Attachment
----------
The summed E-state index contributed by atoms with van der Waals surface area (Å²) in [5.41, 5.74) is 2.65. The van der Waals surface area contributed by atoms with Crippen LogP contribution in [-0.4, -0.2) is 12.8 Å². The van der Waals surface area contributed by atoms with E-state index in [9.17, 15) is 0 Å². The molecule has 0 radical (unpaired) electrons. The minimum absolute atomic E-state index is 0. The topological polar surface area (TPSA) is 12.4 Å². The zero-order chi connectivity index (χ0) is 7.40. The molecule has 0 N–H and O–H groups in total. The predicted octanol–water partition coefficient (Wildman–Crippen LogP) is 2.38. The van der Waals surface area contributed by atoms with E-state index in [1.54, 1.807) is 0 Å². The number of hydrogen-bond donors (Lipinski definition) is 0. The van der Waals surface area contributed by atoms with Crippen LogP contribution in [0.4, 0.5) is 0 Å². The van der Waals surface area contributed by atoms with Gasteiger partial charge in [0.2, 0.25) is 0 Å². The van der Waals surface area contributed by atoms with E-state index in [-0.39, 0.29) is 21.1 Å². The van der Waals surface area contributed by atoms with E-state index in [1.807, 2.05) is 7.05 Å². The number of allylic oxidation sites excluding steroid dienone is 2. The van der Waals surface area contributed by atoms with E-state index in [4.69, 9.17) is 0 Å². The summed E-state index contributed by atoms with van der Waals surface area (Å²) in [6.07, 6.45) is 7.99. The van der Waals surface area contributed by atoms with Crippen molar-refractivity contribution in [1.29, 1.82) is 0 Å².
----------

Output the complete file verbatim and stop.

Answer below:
The summed E-state index contributed by atoms with van der Waals surface area (Å²) in [5.41, 5.74) is 2.65. The van der Waals surface area contributed by atoms with Crippen LogP contribution in [-0.4, -0.2) is 12.8 Å². The van der Waals surface area contributed by atoms with E-state index in [9.17, 15) is 0 Å². The molecule has 0 radical (unpaired) electrons. The minimum absolute atomic E-state index is 0. The topological polar surface area (TPSA) is 12.4 Å². The zero-order chi connectivity index (χ0) is 7.40. The molecule has 0 N–H and O–H groups in total. The predicted octanol–water partition coefficient (Wildman–Crippen LogP) is 2.38. The van der Waals surface area contributed by atoms with E-state index in [1.54, 1.807) is 0 Å². The number of hydrogen-bond donors (Lipinski definition) is 0. The van der Waals surface area contributed by atoms with Crippen LogP contribution in [0.4, 0.5) is 0 Å². The van der Waals surface area contributed by atoms with Gasteiger partial charge in [0.2, 0.25) is 0 Å². The van der Waals surface area contributed by atoms with E-state index in [-0.39, 0.29) is 21.1 Å². The van der Waals surface area contributed by atoms with E-state index in [1.807, 2.05) is 7.05 Å². The number of allylic oxidation sites excluding steroid dienone is 2. The van der Waals surface area contributed by atoms with E-state index in [4.69, 9.17) is 0 Å². The summed E-state index contributed by atoms with van der Waals surface area (Å²) in [6.07, 6.45) is 7.99. The van der Waals surface area contributed by atoms with Crippen molar-refractivity contribution in [1.29, 1.82) is 0 Å².